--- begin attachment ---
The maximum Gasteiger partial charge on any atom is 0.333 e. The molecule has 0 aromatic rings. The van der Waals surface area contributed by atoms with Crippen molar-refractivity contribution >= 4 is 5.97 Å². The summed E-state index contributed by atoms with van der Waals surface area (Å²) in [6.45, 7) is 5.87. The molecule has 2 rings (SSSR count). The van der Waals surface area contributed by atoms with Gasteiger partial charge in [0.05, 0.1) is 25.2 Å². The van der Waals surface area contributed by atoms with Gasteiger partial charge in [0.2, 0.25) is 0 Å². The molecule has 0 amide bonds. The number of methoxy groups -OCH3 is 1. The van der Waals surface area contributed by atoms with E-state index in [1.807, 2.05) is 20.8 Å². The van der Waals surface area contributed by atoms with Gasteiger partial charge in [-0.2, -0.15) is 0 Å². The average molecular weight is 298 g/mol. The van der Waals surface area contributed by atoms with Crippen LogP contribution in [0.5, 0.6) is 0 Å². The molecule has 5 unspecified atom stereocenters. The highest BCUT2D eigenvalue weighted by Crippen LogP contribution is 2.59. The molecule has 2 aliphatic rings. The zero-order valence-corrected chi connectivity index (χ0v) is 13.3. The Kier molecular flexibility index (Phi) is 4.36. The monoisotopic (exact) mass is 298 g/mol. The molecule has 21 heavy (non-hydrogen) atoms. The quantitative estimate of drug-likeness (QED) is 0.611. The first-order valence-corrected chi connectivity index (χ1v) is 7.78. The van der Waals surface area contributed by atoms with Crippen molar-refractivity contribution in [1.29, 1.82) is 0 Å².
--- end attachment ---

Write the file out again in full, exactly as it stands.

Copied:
The maximum Gasteiger partial charge on any atom is 0.333 e. The molecule has 0 aromatic rings. The van der Waals surface area contributed by atoms with Crippen molar-refractivity contribution >= 4 is 5.97 Å². The summed E-state index contributed by atoms with van der Waals surface area (Å²) in [6.45, 7) is 5.87. The molecule has 2 rings (SSSR count). The van der Waals surface area contributed by atoms with Gasteiger partial charge in [0.05, 0.1) is 25.2 Å². The van der Waals surface area contributed by atoms with Gasteiger partial charge in [0.2, 0.25) is 0 Å². The molecule has 0 amide bonds. The number of methoxy groups -OCH3 is 1. The van der Waals surface area contributed by atoms with E-state index in [1.807, 2.05) is 20.8 Å². The van der Waals surface area contributed by atoms with Gasteiger partial charge in [-0.2, -0.15) is 0 Å². The average molecular weight is 298 g/mol. The van der Waals surface area contributed by atoms with Crippen LogP contribution in [0.5, 0.6) is 0 Å². The molecule has 5 unspecified atom stereocenters. The highest BCUT2D eigenvalue weighted by Crippen LogP contribution is 2.59. The molecule has 2 aliphatic rings. The zero-order valence-corrected chi connectivity index (χ0v) is 13.3. The Kier molecular flexibility index (Phi) is 4.36. The monoisotopic (exact) mass is 298 g/mol. The molecule has 21 heavy (non-hydrogen) atoms. The quantitative estimate of drug-likeness (QED) is 0.611. The first-order valence-corrected chi connectivity index (χ1v) is 7.78. The van der Waals surface area contributed by atoms with Crippen molar-refractivity contribution in [1.29, 1.82) is 0 Å².